A malicious actor compromised the platform of leading web analytics firm StatCounter in a supply chain attack that targeted the cryptocurrency exchange gate.io with a bitcoin-stealing script.

Outside of gate.io, none of the other two million-plus websites using StatCounter’s metrics services appear to have been affected by the malicious JavaScript, even if they downloaded it. That’s because the script checks for a particular Uniform Resource Identifier, myaccount/withdraw/BTC, that’s exclusively associated with a gate.io webpage, but no other cryptocurrency exchanges. In other words, the code appears to have been designed specifically to interact with gate.io users, according to blog post yesterday from Matthieu Faou, malware researcher at cybersecurity firm ESET.

In his report, Faou said that ESET notified both StatCounter and gate.io upon discovering the attack.

However, StatCounter founder Aodhan Cullen gave SC Media a differing account via email, saying it was actually a member who alerted his company to the incident. “We got a report from a member about this issue on Tuesday and fixed it within a few hours,” said Cullen, describing the initial compromise as a cache poisoning attack.

In response, Faou held firm, stating that “We notified them on Monday, [Nov.] 5 at 6:55 p.m. EST time zone,” adding that the disclosure was made via Stat Counter’s support contact.

The ESET report explained that upon compromising the web analytics platform, the attackers injected their packed malicious code into the middle of a legitimate StatCounter script. “This is unusual, as attackers generally add malicious code at the beginning, or at the end, of a legitimate file,” wrote Faou. “Code injected into the middle of an existing script is typically harder to detect via casual observation.”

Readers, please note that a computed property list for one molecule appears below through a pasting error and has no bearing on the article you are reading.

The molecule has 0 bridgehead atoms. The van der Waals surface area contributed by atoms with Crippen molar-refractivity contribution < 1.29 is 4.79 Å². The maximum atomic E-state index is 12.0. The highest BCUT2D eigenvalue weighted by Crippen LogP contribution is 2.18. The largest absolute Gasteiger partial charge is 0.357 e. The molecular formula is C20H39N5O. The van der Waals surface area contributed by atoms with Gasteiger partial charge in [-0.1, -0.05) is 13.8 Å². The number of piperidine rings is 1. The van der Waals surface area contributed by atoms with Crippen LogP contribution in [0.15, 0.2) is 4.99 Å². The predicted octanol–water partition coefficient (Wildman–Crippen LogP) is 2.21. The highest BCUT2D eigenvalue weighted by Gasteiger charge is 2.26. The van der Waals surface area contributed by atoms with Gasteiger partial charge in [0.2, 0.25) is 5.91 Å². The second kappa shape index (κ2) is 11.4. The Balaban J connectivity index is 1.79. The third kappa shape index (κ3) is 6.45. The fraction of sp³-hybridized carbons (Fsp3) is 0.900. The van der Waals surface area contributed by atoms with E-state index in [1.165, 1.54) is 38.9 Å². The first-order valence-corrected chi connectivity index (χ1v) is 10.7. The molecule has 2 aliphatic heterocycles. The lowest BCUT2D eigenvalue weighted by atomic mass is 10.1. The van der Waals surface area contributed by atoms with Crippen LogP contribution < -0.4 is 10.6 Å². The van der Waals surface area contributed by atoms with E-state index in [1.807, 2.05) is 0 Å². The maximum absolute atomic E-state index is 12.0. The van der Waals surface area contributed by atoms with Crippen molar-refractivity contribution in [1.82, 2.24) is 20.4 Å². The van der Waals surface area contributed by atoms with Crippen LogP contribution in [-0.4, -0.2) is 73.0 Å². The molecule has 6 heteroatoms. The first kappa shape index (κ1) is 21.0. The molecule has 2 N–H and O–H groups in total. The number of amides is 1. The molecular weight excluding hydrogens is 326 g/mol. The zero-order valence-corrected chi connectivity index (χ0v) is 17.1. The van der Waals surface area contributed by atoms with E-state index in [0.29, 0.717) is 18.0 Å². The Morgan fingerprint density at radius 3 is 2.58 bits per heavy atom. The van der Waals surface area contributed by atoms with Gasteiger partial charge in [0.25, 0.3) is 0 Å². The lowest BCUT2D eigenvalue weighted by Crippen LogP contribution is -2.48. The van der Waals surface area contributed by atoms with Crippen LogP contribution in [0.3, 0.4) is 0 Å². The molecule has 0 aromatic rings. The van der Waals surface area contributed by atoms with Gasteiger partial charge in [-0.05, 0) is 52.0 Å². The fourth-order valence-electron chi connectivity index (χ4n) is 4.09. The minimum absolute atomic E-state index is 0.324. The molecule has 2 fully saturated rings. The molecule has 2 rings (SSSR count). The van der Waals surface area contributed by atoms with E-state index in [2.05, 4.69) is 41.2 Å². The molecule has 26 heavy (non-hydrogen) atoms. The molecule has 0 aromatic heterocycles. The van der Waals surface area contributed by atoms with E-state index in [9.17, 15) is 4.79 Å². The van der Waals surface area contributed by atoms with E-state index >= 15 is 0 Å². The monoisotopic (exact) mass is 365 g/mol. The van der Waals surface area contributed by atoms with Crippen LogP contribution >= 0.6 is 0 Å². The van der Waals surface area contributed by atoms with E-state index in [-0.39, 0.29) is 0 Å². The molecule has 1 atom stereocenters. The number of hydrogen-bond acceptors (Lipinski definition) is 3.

If the downloaded first-stage script finds the aforementioned gate.io URI, it then executes second-stage code, which is tied to a fake, lookalike StatCounter domain. This code is designed to steal bitcoins by replacing a user’s transaction destination with a Bitcoin address belonging to the attackers.

“This redirection is probably unnoticeable to the victims, since the replacement is performed after they click on the submit button. Thus, it will happen very quickly and would probably not even be displayed,” wrote Faou.

The malicious code either sticks with the amount chosen by the victim, or changes the amount to the unsuspecting user’s daily withdrawal limit. And because the malicious script uses a new bitcoin address for each transaction, the researchers have been unable to ascertain how much the attackers may have successfully stolen during their campaign.